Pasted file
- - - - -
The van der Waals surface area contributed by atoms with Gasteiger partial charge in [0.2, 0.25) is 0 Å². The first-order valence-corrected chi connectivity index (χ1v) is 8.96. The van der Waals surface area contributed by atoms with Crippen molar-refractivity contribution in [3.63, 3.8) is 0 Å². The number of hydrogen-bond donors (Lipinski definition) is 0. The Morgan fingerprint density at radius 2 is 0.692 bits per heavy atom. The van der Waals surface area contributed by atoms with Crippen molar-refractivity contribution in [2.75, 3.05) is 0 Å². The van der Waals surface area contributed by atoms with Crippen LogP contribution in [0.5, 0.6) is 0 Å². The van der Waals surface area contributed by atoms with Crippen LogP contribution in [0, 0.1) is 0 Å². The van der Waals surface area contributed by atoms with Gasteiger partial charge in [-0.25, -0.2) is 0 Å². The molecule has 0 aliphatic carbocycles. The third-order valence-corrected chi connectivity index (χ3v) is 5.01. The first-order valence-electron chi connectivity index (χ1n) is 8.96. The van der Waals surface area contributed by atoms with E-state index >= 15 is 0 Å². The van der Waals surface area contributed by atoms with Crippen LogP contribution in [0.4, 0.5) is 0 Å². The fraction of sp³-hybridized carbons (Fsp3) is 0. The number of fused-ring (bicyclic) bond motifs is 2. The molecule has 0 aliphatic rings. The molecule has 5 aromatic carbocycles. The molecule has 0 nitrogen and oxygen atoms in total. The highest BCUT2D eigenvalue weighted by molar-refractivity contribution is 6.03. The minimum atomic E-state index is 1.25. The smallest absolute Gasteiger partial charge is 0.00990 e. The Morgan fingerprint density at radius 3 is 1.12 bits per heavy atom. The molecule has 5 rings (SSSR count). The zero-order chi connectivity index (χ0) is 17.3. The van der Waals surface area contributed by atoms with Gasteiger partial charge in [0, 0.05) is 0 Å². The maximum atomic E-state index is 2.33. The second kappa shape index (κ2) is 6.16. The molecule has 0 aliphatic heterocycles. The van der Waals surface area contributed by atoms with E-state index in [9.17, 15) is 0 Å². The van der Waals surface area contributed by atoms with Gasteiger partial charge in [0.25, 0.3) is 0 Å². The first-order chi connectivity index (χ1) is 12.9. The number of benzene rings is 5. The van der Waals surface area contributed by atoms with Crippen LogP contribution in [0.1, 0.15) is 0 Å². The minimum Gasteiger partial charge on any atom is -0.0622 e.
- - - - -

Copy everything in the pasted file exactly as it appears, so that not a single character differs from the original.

The van der Waals surface area contributed by atoms with Gasteiger partial charge in [0.2, 0.25) is 0 Å². The first-order valence-corrected chi connectivity index (χ1v) is 8.96. The van der Waals surface area contributed by atoms with Crippen molar-refractivity contribution in [3.63, 3.8) is 0 Å². The number of hydrogen-bond donors (Lipinski definition) is 0. The Morgan fingerprint density at radius 2 is 0.692 bits per heavy atom. The van der Waals surface area contributed by atoms with Crippen molar-refractivity contribution in [2.75, 3.05) is 0 Å². The van der Waals surface area contributed by atoms with Crippen LogP contribution in [0.5, 0.6) is 0 Å². The van der Waals surface area contributed by atoms with Crippen LogP contribution in [0, 0.1) is 0 Å². The van der Waals surface area contributed by atoms with Gasteiger partial charge in [-0.25, -0.2) is 0 Å². The molecule has 0 aliphatic carbocycles. The third-order valence-corrected chi connectivity index (χ3v) is 5.01. The first-order valence-electron chi connectivity index (χ1n) is 8.96. The van der Waals surface area contributed by atoms with E-state index >= 15 is 0 Å². The van der Waals surface area contributed by atoms with Crippen LogP contribution in [0.4, 0.5) is 0 Å². The fraction of sp³-hybridized carbons (Fsp3) is 0. The number of fused-ring (bicyclic) bond motifs is 2. The molecule has 0 aliphatic rings. The molecule has 5 aromatic carbocycles. The molecule has 0 nitrogen and oxygen atoms in total. The highest BCUT2D eigenvalue weighted by molar-refractivity contribution is 6.03. The minimum atomic E-state index is 1.25. The smallest absolute Gasteiger partial charge is 0.00990 e. The Morgan fingerprint density at radius 3 is 1.12 bits per heavy atom. The molecule has 5 rings (SSSR count). The zero-order chi connectivity index (χ0) is 17.3. The van der Waals surface area contributed by atoms with Gasteiger partial charge in [0, 0.05) is 0 Å². The maximum atomic E-state index is 2.33. The second kappa shape index (κ2) is 6.16. The molecule has 0 aliphatic heterocycles. The van der Waals surface area contributed by atoms with E-state index in [9.17, 15) is 0 Å². The van der Waals surface area contributed by atoms with Gasteiger partial charge in [0.25, 0.3) is 0 Å². The first-order chi connectivity index (χ1) is 12.9. The number of benzene rings is 5. The van der Waals surface area contributed by atoms with Crippen LogP contribution in [0.1, 0.15) is 0 Å². The minimum Gasteiger partial charge on any atom is -0.0622 e.